Last year, I was left behind in the national census because I was homeless and living in a shelter on the night of February 2.
I was unsuccessful when I tried to complete my details electronically on my cellphone after I moved into my own flat on March 12 last year. I had to state how many people had lived with me on February 2, and name them. That was impractical because I had been living with more than 40 people in a shelter.
It’s important to consider certain factors that can affect the accuracy of homelessness data. For instance, individuals who sleep on the streets might move around during the day, making it difficult for fieldworkers to visit their place of residence. Those who live in shelters may move to other shelters or even return to the streets, which adds to the complexity of accurately capturing data on homelessness.
Amid the obstacles to capturing the true reflection of the state of homelessness in South Africa, the census data can be a conversation starter to understand its realities.
According to Census 2022, there are 55 719 homeless people in South Africa, of which 44 512 are sleeping rough on the streets and 11 207 are living in shelters. At 41.3%, the number one cause of homelessness is loss of jobs/income or no employment.
Gauteng has the most homeless people – 23 455 on the streets and 1 929 in shelters, or a total of 25 384.
The question of how to tackle homelessness remains a pressing issue.
It is important to look at the factors that contribute to people becoming homeless and those at risk of becoming destitute. The unemployment rate in the second quarter of 2023 was 32.6%. There was a 0.3% decrease since the first quarter of this year.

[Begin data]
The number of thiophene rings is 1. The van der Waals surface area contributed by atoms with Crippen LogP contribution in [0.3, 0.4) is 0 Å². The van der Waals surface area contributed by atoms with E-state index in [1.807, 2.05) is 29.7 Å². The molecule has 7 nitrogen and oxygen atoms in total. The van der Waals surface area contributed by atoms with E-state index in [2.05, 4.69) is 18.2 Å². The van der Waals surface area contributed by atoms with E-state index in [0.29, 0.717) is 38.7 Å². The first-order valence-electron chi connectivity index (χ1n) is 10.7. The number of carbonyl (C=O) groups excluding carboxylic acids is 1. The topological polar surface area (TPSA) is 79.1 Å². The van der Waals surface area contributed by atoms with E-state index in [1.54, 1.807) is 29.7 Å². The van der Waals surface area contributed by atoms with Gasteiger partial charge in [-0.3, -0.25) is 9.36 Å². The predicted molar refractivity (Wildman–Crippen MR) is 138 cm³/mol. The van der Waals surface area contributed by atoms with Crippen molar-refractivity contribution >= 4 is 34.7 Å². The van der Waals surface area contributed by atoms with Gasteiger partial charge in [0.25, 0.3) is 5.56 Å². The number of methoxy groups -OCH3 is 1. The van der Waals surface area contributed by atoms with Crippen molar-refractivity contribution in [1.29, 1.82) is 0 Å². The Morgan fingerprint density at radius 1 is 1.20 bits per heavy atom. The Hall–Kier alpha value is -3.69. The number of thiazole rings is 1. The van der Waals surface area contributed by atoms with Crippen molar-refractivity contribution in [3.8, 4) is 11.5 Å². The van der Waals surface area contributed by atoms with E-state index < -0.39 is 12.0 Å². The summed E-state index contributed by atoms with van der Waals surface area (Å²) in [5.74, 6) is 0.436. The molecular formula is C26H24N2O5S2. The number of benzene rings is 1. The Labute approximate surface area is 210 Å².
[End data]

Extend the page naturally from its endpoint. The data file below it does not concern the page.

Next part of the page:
Employment opportunities need to be created to bring people out of homelessness and also prevent people from becoming homeless.
President Cyril Ramaphosa presented South Africa’s Economic Reconstruction and Recovery plan at a joint sitting of Parliament on October 15, 2020. He said the government would commit R100 billion over three years to create jobs through public and social employment. In his State of the Nation address this year, he said 850 000 employment opportunities were created through the Presidential Employment Stimulus.
According to the Statistics South Africa’s Quarterly Labour Force Survey for the second quarter of 2023, 50% of the people who are unemployed do not have a Grade 12 education, 40.2% have a matric qualification and 6.6% a tertiary education.
The government should remember the promises made three years ago and partner with businesses and social enterprises – some of which are recovering from the destructive economic impact of the pandemic; and create more employment opportunities. The 0.3 % decrease in the unemployment rate shows that there is an increase in job creation.
Community organisations should partner with educational institutions to assist those who want to complete their secondary and tertiary education to make themselves more employable.
The Census 2022 data on homelessness must not become decorative information but rather, be the catalyst for change. Creating pathways out of homelessness cannot be done in silos. There are many organisations that do amazing work in helping the homeless but they cannot work alone if they want to make a huge impact. To achieve their goals, they need to form partnerships with other organisations that share their vision and values.
Tsepho Community Development Initiative and U-turn Homeless Ministries have partnered and launched a homeless support centre in Northcliff. It gives homeless people access to a therapeutic team and provides their basic needs, such as food, clothing and access to a shower. Through the holistic partnership, people are being equipped with skills to overcome homelessness through a phased programme that leads to independent living and employment.
As a nation, we must work together to make a lasting impact to end homelessness and not wake up only when we have a census.
Achilles is a freelance writer, homelessness and mental health advocate